Okay, we're ready to rerun the full script. We'll recycle back in our history and rerun the same command. Here we go. Excellent. That has looked like it's worked. We've got a message ID returned from the SES service, which generally implies that the email has been successfully delivered. Jumping into our email client, we can see that we have, indeed, successfully been sent an email. Here we can see the body of our email. This contains the output of our script. In this case, the Rekognition detect labels. Here we can see that it contains car, vehicle, and sports car, together with the confidence values.
Okay, let's jump back into the terminal session and let's break down the command and run the individual parts of it. So, the first part we'll run is the rekognition detect-labels command by itself. This will show us quite clearly the output that it generates. Here we can see that the output is JSON and that it contains labels, one for each of the features that are detected. In this case, I'm highlighting the car, the vehicle, and the sports car features.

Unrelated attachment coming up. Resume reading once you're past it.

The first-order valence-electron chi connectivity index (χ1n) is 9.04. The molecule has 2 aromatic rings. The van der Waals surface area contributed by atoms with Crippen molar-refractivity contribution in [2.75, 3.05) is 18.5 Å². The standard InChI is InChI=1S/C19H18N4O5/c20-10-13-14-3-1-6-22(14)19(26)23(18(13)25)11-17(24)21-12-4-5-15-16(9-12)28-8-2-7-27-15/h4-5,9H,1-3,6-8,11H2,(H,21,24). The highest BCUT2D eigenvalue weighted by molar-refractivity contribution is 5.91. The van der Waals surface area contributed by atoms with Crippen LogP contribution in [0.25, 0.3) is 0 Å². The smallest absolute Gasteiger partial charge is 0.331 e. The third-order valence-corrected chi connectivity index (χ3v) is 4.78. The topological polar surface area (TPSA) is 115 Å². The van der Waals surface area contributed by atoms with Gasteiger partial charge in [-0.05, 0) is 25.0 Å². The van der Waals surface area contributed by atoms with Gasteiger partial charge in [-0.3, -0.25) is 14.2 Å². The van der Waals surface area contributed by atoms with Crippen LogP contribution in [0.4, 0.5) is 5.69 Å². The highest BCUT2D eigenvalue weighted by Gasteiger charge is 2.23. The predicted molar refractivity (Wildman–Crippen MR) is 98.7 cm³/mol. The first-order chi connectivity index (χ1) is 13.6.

Let's now rerun the same command but in this case we'll include the JQ component so that the output of the rekognition detect-labels command is piped into JQ. This will allow us to see what happens. Pasting the command and executing it. Clearly we can see that JQ is performing filtering on the JSON and now only showing the car, the vehicle, and the sports car components.